Tapping the potential of cleantech

Clean technology (cleantech) is one of the fastest growing sectors in our economy. Increasingly, BC is recognized as a leader in cleantech, thanks in part to Foresight Cleantech Accelerator Centre. Already distinct among Vancouver-area accelerators, Foresight recently introduced a new partnership with Startup Canada that further increases the organization’s reach and influence. Foresight is now one of four accelerators providing co-working space to Startup Canada members living in and travelling to British Columbia.

BCIC recently spoke with Foresight’s Managing Director Neil Huff about the cleantech sector’s rise, why the Lower Mainland is an ideal location for cleantech and what makes a great value proposition.

What has changed about the cleantech sector in BC in the past five years?

Cleantech got a pretty bad rap over the past few years. Here’s what happened. People made the assumption that if you had a technology that was going to clean things up and save the world, everybody would rush out to buy it. That’s certainly not the case.

You absolutely have to have a strong value proposition. You need to either save your customer money or help them grow their revenues. Many cleantech entrepreneurs missed that memo, so there were a lot of early failures in this space. The focus on adding strong value is part of what has changed. That’s certainly one of the areas that we focus strongly on at Foresight, and we’re starting to see a lot more success and credibility with young cleantech companies.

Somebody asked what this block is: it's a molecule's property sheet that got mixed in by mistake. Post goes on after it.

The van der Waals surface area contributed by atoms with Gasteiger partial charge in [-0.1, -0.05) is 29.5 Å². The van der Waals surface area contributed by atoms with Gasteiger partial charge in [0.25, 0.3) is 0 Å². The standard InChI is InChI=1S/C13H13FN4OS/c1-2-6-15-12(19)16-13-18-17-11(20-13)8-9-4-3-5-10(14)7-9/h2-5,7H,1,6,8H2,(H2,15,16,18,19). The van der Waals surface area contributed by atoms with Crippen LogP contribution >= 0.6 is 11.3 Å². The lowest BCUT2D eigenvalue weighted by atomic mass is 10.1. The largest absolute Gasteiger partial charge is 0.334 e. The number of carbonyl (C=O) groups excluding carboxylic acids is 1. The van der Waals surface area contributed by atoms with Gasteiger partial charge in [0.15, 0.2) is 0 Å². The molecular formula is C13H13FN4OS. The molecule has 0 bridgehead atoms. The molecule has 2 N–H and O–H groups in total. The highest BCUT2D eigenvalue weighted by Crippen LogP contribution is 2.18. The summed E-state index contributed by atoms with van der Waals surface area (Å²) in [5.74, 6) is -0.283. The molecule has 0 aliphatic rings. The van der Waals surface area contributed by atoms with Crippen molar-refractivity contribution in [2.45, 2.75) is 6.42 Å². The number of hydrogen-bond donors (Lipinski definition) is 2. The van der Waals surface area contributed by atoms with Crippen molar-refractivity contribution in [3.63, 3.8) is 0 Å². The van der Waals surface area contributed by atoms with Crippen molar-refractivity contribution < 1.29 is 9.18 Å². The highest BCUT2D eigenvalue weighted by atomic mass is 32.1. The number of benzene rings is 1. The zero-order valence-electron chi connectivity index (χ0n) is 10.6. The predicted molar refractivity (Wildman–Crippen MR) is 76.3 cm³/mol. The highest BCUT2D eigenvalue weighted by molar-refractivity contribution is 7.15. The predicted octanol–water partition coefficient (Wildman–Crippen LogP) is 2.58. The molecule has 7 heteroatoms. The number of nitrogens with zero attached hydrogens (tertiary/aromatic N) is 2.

What makes the Lower Mainland a great location for you and your companies?

We have 6,000 square feet in Surrey, and the reason we started here with our entrepreneurs is a practical one. Property in Surrey comes at a very reasonable cost. We’re all about value to our customers, so if we’re going to offer lab space to our customers, the lower the cost we can offer, the better. Having said that, we are in serious discussions with respect to a Vancouver location as well. We need to be on both sides of the river, because we have many clients from Vancouver and the North Shore, and we need to create easier access for them.

In terms of management and growth, what are the issues for cleantech firms in BC?

Startups need two things: they need dollars and they need talent. Here in BC, startups are lucky to have a significant amount of resources in the early stages of development. There’s NRC-IRAP, SR&ED tax credits and support from Sustainable Development Technology Canada (SDTC)—all good news for our sector.

The bad news is that when you need talent, it’s a short list you can draw from. Many of our companies need talent right up to the CEO level. To assist, we’re putting together an inventory of local cleantech experienced CEOs and C-level executives that have the potential to help our company clients. This list may be short compared to Silicon Valley’s or Boston’s, for example, but fortunately it is getting longer as our talent pool grows from within and as more senior level executives come to BC and want to stay here. The addition of key talent can also be the catalyst required to generate financing opportunities.